“The number of cranes that are up in the air building, I’ve never seen anything in my life that was close to this,” said Duryea, a Bay Area native.

Competition isn’t a big factor for Summit, one of 23 publicly traded community banks in an area of more than 7 million people. The $250 million-asset, three-branch bank has 30 employees and a 60 percent efficiency ratio in spite of pressure on profits from low interest rates.

“It all comes down to having a great team,” Duryea said. “Your team members must have a deep, overriding commitment to reinvest and improve the ways we
do our business.”

The Bank of Rio Vista, located between San Francisco and Sacramento, has lots in common with Summit Bank: three branches,
a loan office, 35 employees and assets of $220 million. That’s where the similarities end.\

The rural city of Rio Vista has one accountant, one attorney, and two dentists. Half of its 8,000 residents are retired government or union employees and loyal credit union members who moved here to take advantage of the city’s low housing prices but don’t necessarily shop locally, according to bank CEO David Greiner.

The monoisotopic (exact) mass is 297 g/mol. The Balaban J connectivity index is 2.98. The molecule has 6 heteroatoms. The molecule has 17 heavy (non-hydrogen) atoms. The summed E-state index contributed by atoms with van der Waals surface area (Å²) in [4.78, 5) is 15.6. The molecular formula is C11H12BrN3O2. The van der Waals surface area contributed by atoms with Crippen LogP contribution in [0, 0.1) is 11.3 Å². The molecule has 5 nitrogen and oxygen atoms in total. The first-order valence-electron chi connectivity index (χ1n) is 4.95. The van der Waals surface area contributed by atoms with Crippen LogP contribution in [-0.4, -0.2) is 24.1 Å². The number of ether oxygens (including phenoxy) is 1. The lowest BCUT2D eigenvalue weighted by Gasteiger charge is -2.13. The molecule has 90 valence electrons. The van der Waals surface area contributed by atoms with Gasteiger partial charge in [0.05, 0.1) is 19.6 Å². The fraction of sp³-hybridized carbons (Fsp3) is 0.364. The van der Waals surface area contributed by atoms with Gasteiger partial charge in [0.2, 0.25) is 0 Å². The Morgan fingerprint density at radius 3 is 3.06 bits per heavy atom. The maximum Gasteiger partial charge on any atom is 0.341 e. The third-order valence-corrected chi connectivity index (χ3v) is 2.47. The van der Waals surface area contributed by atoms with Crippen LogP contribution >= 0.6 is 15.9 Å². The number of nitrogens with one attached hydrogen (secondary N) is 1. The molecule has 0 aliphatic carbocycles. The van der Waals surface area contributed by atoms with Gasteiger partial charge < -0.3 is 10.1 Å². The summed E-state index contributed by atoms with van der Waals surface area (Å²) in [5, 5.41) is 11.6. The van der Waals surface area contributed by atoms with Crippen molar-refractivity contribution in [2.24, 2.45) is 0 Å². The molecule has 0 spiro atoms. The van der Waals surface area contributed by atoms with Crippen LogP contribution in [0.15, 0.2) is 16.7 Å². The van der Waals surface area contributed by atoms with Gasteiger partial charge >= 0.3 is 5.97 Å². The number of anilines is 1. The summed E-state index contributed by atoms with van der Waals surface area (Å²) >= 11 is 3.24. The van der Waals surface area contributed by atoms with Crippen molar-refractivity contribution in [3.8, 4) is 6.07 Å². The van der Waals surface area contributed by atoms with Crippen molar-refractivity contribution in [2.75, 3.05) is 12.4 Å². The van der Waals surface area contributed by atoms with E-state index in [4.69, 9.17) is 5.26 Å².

The economy, which once thrived on natural gas exploration and shipping, now lags behind its neighbors, Lodi and Fairfield, for commerce and agricultural production. To adapt to the community’s changing circumstances, the bank’s leaders decided to change direction and recently received certification as a Community Development Financial Institution, dedicating its lending resources to helping economically disadvantaged people and small businesses.

“We have to run the bank given the resources that we have,” Greiner said. “You’re always trying to make it better, but you just have to accept reality in who you are and [that] this is how you’re going to do business in the years ahead.”
—Nancy Crotti


Words from the wise

Survey respondents on how to find success
in the coming year

William Loving, CEO and president,
Pendleton Community Bank, Franklin, W.Va.

“One thing we’ve traditionally done is, we’ve stuck to traditional banking. Yet, we try to provide all delivery channels necessary to meet the needs of the older generation as well as the new generation.”

Mike Ellenburg, CEO and president,
First Southern State Bank, Stevenson, Ala.

“You need to find a way to recognize your challenges sooner rather than later and then try to get a plan.”

David Greiner, CEO,
Bank of Rio Vista, Rio Vista, Calif.

“It’s really about knowing who you are, accepting who you are, growing incrementally, trying to do things a little better every year, staying with your core values and not going outside that to please other parties.”